The zombie returns (the Kentucky zombie, not the Hitler zombie)
The Kentucky Zombie.
True, the Hitler zombie was momentarily tempted to make another comeback to snack on the brain of Congressman Frank LoBiondo of New Jersey for saying that terrorists were more evil than Hitler because at least Hitler liked some people (tip o' the hat to Patridiot Watch):
You know, even the Hitler zombie has standards, and LoBiondo seems to have too little brain matter to make it worth his while to get out of the grave. Either that, or the famished old Fuhrer snacked so much on his brain that there's nothing left. Heck, LoBiondo's stupidity is not even worth going on for more than one or two sentences about how utterly idiotic his comparison was.Hitler, in his philosophy, was, you know, he hated Jews, he was murdering Jews, and there were some people he liked. But he never went to the level that these people are going to.
This time, though, the Kentucky zombie will not be denied.
The Kentucky zombie story emerged about four months ago. It's about an 18-year old high school student named William Poole from Clark County in Kentucky who was arrested for "terroristic threatening" after his grandparents found a notebook that disturbed them. According to the boy, the notebook contained nothing but stories about zombies attacking a school. Why he claimed this is unknown, given that it doesn't appear that the stories were actually about zombies. According to the police, it was full of writings that to me sounded like bad fiction about a band of boys Poole called the "True Soldiers" or the "No Limit Soldiers" (NLS for short), who operated out of four zones, Clark County, Barbourville, South Carolina and New York City. In Poole's writings, the NLS spoke about taking over a school, how long it would take for the police to get there, etc. However, nowhere did he mention a specific school or a specific target, and everything was written in the past tense.
My main concern about this story was that a vague "terroristic threatening" law was being used to prosecute a young man who looks to be more in need of therapy than of jail. This police claim that the law states that the very nature of Poole's stories made them a felony as "terroristic threats" against a school. My conclusion was that the "terroristic threatening" law was a bad, bad law and a threat to free speech. Although some pointed out that the law didn't necessarily say what the police claimed it said, my point was that this was a distinction without a difference, as I said:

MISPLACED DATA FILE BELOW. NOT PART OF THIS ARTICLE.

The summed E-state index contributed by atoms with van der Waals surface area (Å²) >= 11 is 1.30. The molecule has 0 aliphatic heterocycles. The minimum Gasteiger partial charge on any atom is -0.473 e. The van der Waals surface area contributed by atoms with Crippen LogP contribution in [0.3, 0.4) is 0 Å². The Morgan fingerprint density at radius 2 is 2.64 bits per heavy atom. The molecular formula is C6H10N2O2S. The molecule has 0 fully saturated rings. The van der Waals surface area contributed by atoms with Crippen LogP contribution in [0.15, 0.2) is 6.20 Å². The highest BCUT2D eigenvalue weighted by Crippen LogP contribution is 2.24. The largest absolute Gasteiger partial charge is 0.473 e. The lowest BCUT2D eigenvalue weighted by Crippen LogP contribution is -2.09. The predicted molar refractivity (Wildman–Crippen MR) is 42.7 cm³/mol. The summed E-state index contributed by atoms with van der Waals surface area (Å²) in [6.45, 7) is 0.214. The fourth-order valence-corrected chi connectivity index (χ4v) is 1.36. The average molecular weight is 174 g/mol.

It is utterly irrelevant to me what the "original" intent of the terroristic threatening law was. I am concerned with how it is being used now. You can't deny that the post-9/11 hysteria has made it easier for a law like this to be expanded so easily and with so little opposition. And my very point was that the interpretation of the law has broadened to the point where it is being used for dubious purposes, like arresting William Poole. Notice that the "terroristic threatening" law is the only law under which Poole was arrested. If he were truly making threats and truly developing a conspiracy, there are plenty of other laws that he could be prosecuted under.
Now, via Zero Intelligence, I've discovered that the grand jury has handed down an indictment. However, they've declined to indict Poole on the felony count of second degree terroristic threatening. Instead, they've indicted him on an attempt to commit terroristic threatening, a class A misdemeanor.
I have to confess to feeling a bit of satisfaction here that a grand jury wouldn't buy what the police and prosecution were telling them and knocked the charge down to the lesser attempt to commit terroristic threatening, which carries a maximum sentence of 12 months. Grand juries usually tend to rubberstamp whatever charges the prosecutor wants to bring, and seeing a grand jury refuse to go along with the prosecutor is often an indication of how weak the prosecutor's case is. In any case, if this case makes it to trial, I will be very interested in seeing the totality of Poole's writings, to see if my interpretation (that the police and prosecutors overreacted) is correct or if these writings really seem as though they represent an actual threat. Kentucky law. Thus far, only a few highly selected excerpts from the journals have been revealed by the police, and, as I pointed out, even those don't support a charge of terroristic threatening. Is it possible that, even in a post-Columbine, post-9/11 world, that the law will be able to avoid a miscarriage of justice that throws a disturbed young man who almost certainly needs therapy more than punishment into jail?
Stay tuned. Assuming there isn't a plea bargain that ends up sealing Poole's writings forever so that we can never judge for ourselves whether the police and prosecutors overreacted (an outcome I worried about three months ago), hopefully we'll soon find out.